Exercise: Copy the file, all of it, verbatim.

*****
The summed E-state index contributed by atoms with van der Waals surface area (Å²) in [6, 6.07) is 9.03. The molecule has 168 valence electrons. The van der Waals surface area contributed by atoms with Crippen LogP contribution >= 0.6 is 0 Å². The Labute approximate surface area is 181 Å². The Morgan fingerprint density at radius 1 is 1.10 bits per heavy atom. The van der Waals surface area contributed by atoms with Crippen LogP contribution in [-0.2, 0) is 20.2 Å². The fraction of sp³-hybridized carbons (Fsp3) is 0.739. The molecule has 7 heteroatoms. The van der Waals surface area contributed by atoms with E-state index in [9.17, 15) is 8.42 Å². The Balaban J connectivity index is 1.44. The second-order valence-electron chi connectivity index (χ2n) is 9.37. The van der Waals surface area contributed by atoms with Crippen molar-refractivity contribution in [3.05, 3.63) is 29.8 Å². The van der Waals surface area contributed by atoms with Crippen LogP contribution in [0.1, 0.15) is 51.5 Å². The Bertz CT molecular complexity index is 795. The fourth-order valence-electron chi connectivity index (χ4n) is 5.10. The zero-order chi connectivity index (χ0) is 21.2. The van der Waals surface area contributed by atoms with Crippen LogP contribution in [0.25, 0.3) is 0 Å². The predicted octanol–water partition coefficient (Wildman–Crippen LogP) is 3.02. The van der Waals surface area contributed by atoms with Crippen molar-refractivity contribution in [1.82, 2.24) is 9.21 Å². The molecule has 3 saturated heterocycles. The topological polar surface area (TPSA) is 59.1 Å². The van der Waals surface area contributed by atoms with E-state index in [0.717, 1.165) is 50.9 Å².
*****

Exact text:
The summed E-state index contributed by atoms with van der Waals surface area (Å²) in [6, 6.07) is 9.03. The molecule has 168 valence electrons. The van der Waals surface area contributed by atoms with Crippen LogP contribution >= 0.6 is 0 Å². The Labute approximate surface area is 181 Å². The Morgan fingerprint density at radius 1 is 1.10 bits per heavy atom. The van der Waals surface area contributed by atoms with Crippen LogP contribution in [-0.2, 0) is 20.2 Å². The fraction of sp³-hybridized carbons (Fsp3) is 0.739. The molecule has 7 heteroatoms. The van der Waals surface area contributed by atoms with E-state index in [9.17, 15) is 8.42 Å². The Balaban J connectivity index is 1.44. The second-order valence-electron chi connectivity index (χ2n) is 9.37. The van der Waals surface area contributed by atoms with Crippen molar-refractivity contribution in [3.05, 3.63) is 29.8 Å². The van der Waals surface area contributed by atoms with Crippen LogP contribution in [0.1, 0.15) is 51.5 Å². The Bertz CT molecular complexity index is 795. The fourth-order valence-electron chi connectivity index (χ4n) is 5.10. The zero-order chi connectivity index (χ0) is 21.2. The van der Waals surface area contributed by atoms with Crippen LogP contribution in [0.25, 0.3) is 0 Å². The predicted octanol–water partition coefficient (Wildman–Crippen LogP) is 3.02. The van der Waals surface area contributed by atoms with Crippen molar-refractivity contribution in [1.82, 2.24) is 9.21 Å². The molecule has 3 saturated heterocycles. The topological polar surface area (TPSA) is 59.1 Å². The van der Waals surface area contributed by atoms with E-state index in [0.717, 1.165) is 50.9 Å².